Both the novella and movie versions of The Mist are excellent, but they radically differ when it comes to the ending. Although The Mist’s finale just barely redeems its first season, the story ends on an exciting note.
Well damn, Stephen. It provided two sides of satisfying justice we’ve waited all season to see, but also killed off a few good characters while letting others slip by unharmed in situations they should’ve died in.
If you were to watch the final scene on mute, it wouldn't be nearly as emotional. We are curious to see how the writers would continue with our group and would love more explanation on Arrowhead and Jonah’s involvement, but a second season would be nothing like the first and we don’t know that the writing could transition properly into open world where petty dramas wouldn’t matter. This conclusion is open-ended, but it's a 1,000% more positive way to end the story, compared to director/screenwriter Frank Darabont's ending. The four take off for the car until Alex gets caught up in the Mist. With the mall mob at the end of their rations and fully convinces no hope is coming, they finally fully turn on Eve and Alex. Would I have been selfish and killed myself, knowingly leaving one of the people to battle out the monsters on his or her own? Except, no monsters come.
Viewership for the premiere started a little over the 0.6 million mark, but the series wasn’t even able to hold 0.5 million viewers hostage for the finale. Honestly, a movie hadn't ever affected me in that manner before.
The scripts devote plenty of time to character development, but it’s never been the show’s strength, because most of these characters act in mean and vicious ways, controlled by fear and selfishness. He then steps out of the car, demanding the monsters take him. Based on the 1984 novella by Stephen King, "The Mist" raked in over $25 million domestically, and over $57 million worldwide, according to Box Office Mojo. Two hours and six minutes later, we all just sat there in the dark, numb. This site uses Akismet to reduce spam.
Was the twist shocking?
newsletter. The television series adapts Stephen King’s 1980 novella very differently than Frank Darabont’s 2007 film adaptation. From that point, every act of human cruelty against him just seems like excessive violence. On the 25th, Netflix released the series for … but in a shocking turn an almost likable Connor helps get the vehicle unstuck and escapes with our crew.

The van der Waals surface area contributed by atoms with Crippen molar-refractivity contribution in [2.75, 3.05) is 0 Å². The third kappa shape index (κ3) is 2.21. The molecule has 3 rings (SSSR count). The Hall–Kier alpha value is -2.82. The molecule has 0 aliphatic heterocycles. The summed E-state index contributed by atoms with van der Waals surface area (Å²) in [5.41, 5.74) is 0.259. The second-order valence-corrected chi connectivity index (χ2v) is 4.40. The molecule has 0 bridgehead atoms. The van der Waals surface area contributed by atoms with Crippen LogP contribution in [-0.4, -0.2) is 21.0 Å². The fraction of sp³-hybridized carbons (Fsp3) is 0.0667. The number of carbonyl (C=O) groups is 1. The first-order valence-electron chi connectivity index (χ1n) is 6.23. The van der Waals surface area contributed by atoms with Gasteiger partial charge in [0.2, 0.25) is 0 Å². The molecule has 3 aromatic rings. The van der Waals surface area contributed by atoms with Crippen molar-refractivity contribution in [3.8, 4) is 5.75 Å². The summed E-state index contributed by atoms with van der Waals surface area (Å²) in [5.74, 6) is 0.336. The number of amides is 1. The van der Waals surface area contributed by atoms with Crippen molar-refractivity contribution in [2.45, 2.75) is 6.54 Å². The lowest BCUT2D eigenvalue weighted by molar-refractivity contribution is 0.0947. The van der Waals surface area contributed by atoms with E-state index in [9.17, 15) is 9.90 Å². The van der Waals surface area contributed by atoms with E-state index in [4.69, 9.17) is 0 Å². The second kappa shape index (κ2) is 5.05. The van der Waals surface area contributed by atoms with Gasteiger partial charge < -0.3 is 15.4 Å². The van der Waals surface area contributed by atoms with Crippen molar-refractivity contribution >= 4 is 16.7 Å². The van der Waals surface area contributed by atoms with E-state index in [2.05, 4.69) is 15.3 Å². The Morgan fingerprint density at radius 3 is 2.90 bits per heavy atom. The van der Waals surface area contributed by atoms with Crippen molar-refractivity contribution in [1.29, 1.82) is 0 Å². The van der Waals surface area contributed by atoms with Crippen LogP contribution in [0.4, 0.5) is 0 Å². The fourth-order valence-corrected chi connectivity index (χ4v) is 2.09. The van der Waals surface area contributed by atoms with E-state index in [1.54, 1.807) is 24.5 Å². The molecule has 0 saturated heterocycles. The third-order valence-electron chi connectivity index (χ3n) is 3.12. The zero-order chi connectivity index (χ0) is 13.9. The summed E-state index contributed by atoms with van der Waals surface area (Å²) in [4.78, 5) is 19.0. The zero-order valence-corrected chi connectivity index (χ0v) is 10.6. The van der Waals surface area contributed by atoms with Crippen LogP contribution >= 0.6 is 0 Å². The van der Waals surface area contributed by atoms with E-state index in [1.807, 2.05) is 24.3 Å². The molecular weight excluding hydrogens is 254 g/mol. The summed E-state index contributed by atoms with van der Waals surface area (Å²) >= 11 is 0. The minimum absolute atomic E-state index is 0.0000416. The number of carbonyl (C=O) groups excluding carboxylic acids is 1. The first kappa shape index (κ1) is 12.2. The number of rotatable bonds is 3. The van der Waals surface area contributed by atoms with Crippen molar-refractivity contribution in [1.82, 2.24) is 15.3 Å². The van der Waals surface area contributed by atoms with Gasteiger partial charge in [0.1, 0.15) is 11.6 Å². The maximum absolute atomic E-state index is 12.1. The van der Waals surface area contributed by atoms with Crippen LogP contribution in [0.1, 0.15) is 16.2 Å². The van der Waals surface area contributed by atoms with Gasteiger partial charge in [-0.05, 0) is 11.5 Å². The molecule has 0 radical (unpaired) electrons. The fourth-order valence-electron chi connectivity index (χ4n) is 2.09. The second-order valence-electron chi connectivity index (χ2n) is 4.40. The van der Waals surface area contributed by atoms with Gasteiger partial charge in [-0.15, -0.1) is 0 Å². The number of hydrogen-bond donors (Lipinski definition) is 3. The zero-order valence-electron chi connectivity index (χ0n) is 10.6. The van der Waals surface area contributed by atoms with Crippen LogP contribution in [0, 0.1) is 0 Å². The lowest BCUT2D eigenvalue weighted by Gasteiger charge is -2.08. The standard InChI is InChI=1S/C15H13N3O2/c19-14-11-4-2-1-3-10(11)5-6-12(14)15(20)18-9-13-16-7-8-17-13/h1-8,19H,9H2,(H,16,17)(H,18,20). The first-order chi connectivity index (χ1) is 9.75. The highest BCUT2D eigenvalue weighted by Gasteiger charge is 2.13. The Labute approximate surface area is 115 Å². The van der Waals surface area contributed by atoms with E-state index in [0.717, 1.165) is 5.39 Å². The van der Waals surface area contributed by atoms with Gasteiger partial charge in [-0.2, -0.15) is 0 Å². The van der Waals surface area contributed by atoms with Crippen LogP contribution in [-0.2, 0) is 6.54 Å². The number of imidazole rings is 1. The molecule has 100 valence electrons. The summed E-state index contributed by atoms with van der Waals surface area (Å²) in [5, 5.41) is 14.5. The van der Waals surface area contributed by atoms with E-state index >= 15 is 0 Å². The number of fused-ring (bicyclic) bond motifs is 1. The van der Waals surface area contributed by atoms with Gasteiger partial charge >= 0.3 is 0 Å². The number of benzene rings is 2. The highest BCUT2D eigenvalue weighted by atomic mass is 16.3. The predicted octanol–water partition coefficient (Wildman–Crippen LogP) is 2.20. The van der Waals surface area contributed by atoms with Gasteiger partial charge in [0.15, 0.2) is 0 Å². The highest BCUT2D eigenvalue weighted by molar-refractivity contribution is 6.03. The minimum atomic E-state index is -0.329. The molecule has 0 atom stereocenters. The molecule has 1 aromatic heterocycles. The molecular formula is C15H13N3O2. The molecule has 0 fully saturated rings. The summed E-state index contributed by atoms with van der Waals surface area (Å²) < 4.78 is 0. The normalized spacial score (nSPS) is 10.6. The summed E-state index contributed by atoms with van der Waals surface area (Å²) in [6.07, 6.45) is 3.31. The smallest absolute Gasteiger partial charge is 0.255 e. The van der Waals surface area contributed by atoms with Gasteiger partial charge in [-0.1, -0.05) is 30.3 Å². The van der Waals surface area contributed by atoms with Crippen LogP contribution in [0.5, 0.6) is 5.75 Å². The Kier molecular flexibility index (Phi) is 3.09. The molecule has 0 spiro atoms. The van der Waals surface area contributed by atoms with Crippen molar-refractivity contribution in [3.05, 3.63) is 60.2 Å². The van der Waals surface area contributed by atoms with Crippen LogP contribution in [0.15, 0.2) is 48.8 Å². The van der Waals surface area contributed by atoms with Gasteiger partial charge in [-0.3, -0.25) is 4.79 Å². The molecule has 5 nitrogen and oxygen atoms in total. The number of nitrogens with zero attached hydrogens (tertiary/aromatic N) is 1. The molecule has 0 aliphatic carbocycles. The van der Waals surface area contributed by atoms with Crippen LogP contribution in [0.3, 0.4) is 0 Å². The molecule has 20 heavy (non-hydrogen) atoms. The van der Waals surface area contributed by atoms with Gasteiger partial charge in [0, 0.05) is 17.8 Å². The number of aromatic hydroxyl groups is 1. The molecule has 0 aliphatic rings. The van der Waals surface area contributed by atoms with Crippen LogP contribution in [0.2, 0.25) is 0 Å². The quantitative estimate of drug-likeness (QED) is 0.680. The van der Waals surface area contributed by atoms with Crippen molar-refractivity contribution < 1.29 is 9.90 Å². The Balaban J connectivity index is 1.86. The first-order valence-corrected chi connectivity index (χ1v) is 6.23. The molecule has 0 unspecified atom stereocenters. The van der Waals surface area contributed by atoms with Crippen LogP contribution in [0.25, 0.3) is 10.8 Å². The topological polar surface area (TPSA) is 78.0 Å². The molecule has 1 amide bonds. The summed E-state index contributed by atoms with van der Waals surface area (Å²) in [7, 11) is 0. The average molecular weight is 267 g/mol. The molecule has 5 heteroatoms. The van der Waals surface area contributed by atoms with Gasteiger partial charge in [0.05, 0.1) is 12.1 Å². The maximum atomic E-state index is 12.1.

(A Netflix spokesman said the company doesn’t provide “comprehensive lists of which shows are available in which countries,” so viewers outside the U.S. will have to check their local account to see if it’s there.) In The Mist, it’s rare for anyone to act out of kindness or courage.
Armed with a small handgun with only four bullets, David Drayton (Thomas Jane) makes the ultimate sacrifice: He uses the bullets to kill his young son (Nathan Gamble) and the other three adults in his car, thus sparing them an even worse death. While the film goes in a decidedly dark direction, King's novella is … If you haven't seen the movie, stop what you're doing and watch it right now, because major spoilers are about to happen. Unfortunately, no one saves Jay, but Mia brings the car [and Vic] to save the Copelands. One theory blames the soldiers from the mysterious Arrowhead project. Or would I stay in the car, surrounded by the people I just killed, counting down the minutes I presumably had left to live? The Mist finale has come and gone and everything points to the writers wanting a season 2, but at this point we can’t see that happening. Spoilers ahead for season one of The Mist. Surrounded by the mist, it's obvious there is no escape. Viewership aside, we have split feelings on the finale. I remember almost getting up to punch my friend's TV screen, I was so mad.